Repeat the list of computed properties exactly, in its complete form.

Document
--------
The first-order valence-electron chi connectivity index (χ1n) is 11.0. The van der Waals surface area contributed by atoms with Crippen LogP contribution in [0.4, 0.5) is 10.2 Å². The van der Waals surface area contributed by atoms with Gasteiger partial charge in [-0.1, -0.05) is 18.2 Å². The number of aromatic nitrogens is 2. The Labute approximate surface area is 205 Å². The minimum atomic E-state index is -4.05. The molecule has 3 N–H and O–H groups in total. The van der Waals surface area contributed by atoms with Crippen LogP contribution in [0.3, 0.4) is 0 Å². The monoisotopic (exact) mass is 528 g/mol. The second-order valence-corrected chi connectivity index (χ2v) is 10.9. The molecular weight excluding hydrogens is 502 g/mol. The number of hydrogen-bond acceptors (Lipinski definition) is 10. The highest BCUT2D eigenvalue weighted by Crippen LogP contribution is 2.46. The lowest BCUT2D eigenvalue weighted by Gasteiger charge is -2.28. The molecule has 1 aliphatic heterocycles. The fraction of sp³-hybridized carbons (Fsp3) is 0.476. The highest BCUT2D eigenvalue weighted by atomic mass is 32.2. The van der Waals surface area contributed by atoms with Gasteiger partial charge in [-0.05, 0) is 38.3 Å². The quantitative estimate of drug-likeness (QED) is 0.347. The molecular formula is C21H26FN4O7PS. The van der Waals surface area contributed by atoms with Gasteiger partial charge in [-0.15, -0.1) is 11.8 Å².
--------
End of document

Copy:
The first-order valence-electron chi connectivity index (χ1n) is 11.0. The van der Waals surface area contributed by atoms with Crippen LogP contribution in [0.4, 0.5) is 10.2 Å². The van der Waals surface area contributed by atoms with Gasteiger partial charge in [-0.1, -0.05) is 18.2 Å². The number of aromatic nitrogens is 2. The Labute approximate surface area is 205 Å². The minimum atomic E-state index is -4.05. The molecule has 3 N–H and O–H groups in total. The van der Waals surface area contributed by atoms with Crippen LogP contribution in [0.3, 0.4) is 0 Å². The monoisotopic (exact) mass is 528 g/mol. The second-order valence-corrected chi connectivity index (χ2v) is 10.9. The molecular weight excluding hydrogens is 502 g/mol. The number of hydrogen-bond acceptors (Lipinski definition) is 10. The highest BCUT2D eigenvalue weighted by Crippen LogP contribution is 2.46. The lowest BCUT2D eigenvalue weighted by Gasteiger charge is -2.28. The molecule has 1 aliphatic heterocycles. The fraction of sp³-hybridized carbons (Fsp3) is 0.476. The highest BCUT2D eigenvalue weighted by atomic mass is 32.2. The van der Waals surface area contributed by atoms with Gasteiger partial charge in [-0.05, 0) is 38.3 Å². The quantitative estimate of drug-likeness (QED) is 0.347. The molecular formula is C21H26FN4O7PS. The van der Waals surface area contributed by atoms with Gasteiger partial charge in [-0.15, -0.1) is 11.8 Å².